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the-end-of-the-world“I was still an architecture student learning the correct orders and order of things when I would come down to New York late at night and walk the streets of Midtown, broad and deserted at night, until I came to the small crowd gathered around the door of Studio 54. A doorman, often clad in an oversized parka, stood on a raised stoop, singling out those who were, for some reason of fashion or urban mix, worthy.

Passing through the barricades, you would enter into a long hallway, the music and lights already echoing through the space. Then you would erupt into a domed vastness, its edges unknowable, packed with people. Lasers and light beams rotated through this darkness, sectioning off slices of space into defined layers, spots, and even rooms. Mirrors would come down off the ceiling, so that you could dance with yourself instead of others. After a later renovation, a bank of red and blue neon lights would create a flat ceiling, a gabled roof, walls, or rotating saucers around the dancers. As the crowds grew, the invisible wizards up in the booth would use the lights, music, and props to press them ever closer together, pushing and pulling at the space until the whole room was filled to capacity and the bare brick wall that backed up what used to be the stage emerged, complete with the original stage lighting.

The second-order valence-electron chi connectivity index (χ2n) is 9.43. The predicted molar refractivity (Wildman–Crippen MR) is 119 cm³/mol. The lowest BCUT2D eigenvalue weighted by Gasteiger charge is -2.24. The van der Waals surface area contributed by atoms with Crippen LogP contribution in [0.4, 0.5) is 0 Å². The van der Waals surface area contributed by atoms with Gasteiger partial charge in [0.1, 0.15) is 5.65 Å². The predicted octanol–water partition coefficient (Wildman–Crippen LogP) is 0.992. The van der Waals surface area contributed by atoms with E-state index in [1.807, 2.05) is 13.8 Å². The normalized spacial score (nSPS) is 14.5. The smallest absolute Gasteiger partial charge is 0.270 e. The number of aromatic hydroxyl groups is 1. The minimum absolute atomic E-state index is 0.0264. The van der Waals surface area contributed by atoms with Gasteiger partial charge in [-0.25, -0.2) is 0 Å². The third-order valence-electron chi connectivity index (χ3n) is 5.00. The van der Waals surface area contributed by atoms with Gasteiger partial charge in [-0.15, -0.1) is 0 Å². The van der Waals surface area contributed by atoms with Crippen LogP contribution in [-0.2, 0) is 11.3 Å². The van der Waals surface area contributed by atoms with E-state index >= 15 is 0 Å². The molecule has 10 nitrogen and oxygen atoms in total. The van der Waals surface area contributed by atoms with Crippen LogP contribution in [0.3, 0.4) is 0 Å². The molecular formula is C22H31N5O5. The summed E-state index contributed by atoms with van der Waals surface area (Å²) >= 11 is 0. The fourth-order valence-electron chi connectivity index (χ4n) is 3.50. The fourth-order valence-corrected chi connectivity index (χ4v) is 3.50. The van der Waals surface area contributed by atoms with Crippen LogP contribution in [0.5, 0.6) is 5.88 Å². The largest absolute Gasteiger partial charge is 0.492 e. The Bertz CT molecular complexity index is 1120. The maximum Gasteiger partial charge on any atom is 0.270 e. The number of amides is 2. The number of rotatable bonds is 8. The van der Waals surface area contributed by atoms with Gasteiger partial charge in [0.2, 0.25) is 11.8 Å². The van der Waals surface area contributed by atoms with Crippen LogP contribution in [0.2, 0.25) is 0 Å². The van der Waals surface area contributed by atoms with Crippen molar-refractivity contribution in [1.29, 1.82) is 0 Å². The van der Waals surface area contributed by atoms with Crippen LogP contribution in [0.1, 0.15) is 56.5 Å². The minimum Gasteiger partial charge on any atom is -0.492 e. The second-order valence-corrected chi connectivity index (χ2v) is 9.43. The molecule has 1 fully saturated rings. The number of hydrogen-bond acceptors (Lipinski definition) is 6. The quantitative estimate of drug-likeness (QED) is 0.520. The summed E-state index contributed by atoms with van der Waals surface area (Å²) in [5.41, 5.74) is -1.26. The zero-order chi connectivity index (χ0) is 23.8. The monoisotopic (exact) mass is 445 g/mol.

Then suddenly everything would go black, and an ethereal silence would descend. Bodies would emerge as the crowd melted away. Nearly nude males would wrap themselves up in shadows, adoring themselves in motion. Upstairs, on the balcony, voyeurs would watch, or would engage in their own, more intimate dances, discovering their bodies in others. “What are we celebrating?” a friend asked as we watched a particular intense evening of choreographed spaces unfold below us from that vantage point. “It’s the end of the world, that’s what,” answered another.

“This is the Versailles of the twentieth century,” said the same friend that evening. I tend to agree. This was the Gesamtkunstwerk that New York produced in the 1980s, when all the money and cultural talent of the world crowded into the small island. It translated wealth into a dense experience, structured by a variety of different technologies. It was a spectacle that brought to life a vision of a liberated, joyous, and sensual existence that was at the same time no more than a reflection of a morally bankrupt, greedy elite. Inside Studio 54, a new world was born, but it would have no issue, it would make no difference, it would save nothing. It was pure act. Like Versailles, it was a lavish place, a place that made you feel powerful and important. It relied on ritual, role- playing, and operatic exaggeration. It made you feel as if you were building a brave new world as the old world and its facts dissolved. It did so in a way that never took itself seriously. This was, after all, just a dance club”

From Queer Spaces by Aaron Betsky